It’s a cliché of debate coverage to declare, “This was no game-changer, there were no knockout punches” but . . . tonight, in the third and final presidential debate, this was no game changer, and there were no knockout punches.

Well, maybe there was one self-inflicted knockout punch. Trump declared he won’t commit to accepting the election results. He contradicted Mike Pence’s answers on this question in the past few days, but that’s not surprising.

The implication is that on Election Night, Hillary Clinton could surpass 270 electoral votes and Trump doesn’t concede and declares the election has been stolen from him. To a lot of voters, that sounds like a sore loser refusing to acknowledge his own defeat.

Is there a legitimate concern about fraudulent votes? Sure. But most of the states are going to have margins beyond 100,000 votes. Based on past elections, some may have margins “only” in the tens of thousands. States like California, Texas, and New York could well have a margin of more than a million votes.

He had two particularly bad moments between his refusal to say that he will accept the election results on Election Night — “I’m going to keep you in suspense” — and his insistence that the accusations of groping and other sexual misconduct have been disproven and debunked. He had some better answers in policy, particularly on guns, abortion, Supreme Court justices, and Hillary Clinton’s scandals.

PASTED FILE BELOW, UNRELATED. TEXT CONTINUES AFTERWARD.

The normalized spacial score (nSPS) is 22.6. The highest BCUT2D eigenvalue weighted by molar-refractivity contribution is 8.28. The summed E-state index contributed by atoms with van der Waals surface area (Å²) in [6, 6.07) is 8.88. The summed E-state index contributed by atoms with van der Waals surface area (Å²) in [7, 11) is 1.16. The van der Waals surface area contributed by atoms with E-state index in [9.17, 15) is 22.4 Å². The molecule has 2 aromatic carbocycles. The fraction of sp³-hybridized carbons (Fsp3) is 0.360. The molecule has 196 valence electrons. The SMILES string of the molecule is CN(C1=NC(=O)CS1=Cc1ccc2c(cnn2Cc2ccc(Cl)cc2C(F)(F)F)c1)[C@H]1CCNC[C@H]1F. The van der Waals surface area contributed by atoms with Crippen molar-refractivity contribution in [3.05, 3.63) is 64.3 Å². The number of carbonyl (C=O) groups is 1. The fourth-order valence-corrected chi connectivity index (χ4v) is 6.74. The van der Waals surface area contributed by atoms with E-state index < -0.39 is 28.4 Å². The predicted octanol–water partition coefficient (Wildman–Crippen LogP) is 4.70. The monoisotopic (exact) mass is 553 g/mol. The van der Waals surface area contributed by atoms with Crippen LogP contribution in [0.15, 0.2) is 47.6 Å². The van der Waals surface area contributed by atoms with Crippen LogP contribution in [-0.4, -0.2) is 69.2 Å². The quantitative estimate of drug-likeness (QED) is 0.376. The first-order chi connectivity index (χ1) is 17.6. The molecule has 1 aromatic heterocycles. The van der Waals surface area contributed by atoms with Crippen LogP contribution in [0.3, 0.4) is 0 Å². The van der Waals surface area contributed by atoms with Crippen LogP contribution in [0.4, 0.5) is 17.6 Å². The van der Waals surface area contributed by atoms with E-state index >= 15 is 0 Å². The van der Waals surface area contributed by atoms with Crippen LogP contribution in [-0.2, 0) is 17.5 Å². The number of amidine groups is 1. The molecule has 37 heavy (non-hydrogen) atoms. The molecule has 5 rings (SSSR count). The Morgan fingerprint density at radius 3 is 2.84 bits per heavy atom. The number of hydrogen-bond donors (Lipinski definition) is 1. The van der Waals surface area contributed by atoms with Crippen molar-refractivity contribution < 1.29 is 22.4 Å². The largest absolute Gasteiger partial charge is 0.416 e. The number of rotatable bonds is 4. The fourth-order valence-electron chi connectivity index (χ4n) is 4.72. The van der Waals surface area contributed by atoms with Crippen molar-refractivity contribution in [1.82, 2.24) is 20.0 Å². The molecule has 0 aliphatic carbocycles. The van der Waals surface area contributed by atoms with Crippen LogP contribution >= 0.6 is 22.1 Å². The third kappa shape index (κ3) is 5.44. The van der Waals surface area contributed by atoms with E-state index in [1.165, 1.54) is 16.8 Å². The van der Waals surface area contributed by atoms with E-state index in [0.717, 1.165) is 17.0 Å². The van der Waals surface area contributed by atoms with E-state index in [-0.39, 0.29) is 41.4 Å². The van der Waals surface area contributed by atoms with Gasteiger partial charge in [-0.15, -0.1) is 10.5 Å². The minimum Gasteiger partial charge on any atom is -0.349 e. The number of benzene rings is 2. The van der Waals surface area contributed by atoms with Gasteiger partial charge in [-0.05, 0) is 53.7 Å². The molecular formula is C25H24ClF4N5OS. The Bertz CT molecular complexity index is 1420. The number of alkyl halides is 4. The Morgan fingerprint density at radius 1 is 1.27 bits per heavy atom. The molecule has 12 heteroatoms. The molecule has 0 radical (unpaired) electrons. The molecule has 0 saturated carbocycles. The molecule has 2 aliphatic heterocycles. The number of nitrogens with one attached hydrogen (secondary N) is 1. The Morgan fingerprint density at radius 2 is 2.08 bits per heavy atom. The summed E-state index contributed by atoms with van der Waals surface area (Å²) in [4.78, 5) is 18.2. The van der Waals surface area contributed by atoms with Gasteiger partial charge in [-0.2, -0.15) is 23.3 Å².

A fair question is how many voters are still watching. Debate viewership dropped between the first and second debate; we would expect it to drop even further for the third debate.

Trump has to hope that enough voters are still open to voting for him, that those voters were watching tonight, and that they preferred his answers on policy more than his flat denials of behavior he previously boasted about and the implication that he’ll deny the legitimacy of the election results if he loses.

The meltdown continues.

‘Not My President’ Has Always Been Around. But Not from the Defeated Candidate.

I think Twitter has become a giant machine for expanding the range of bad-faith arguments, confusion, misinterpretation and nasty attacks.

There are always those on the losing side who say they refuse to accept the results of the election, and that the person taking the oath is not legitimate or was not fairly elected.

This was/is generally limited to the fringe, or those outside of the political world.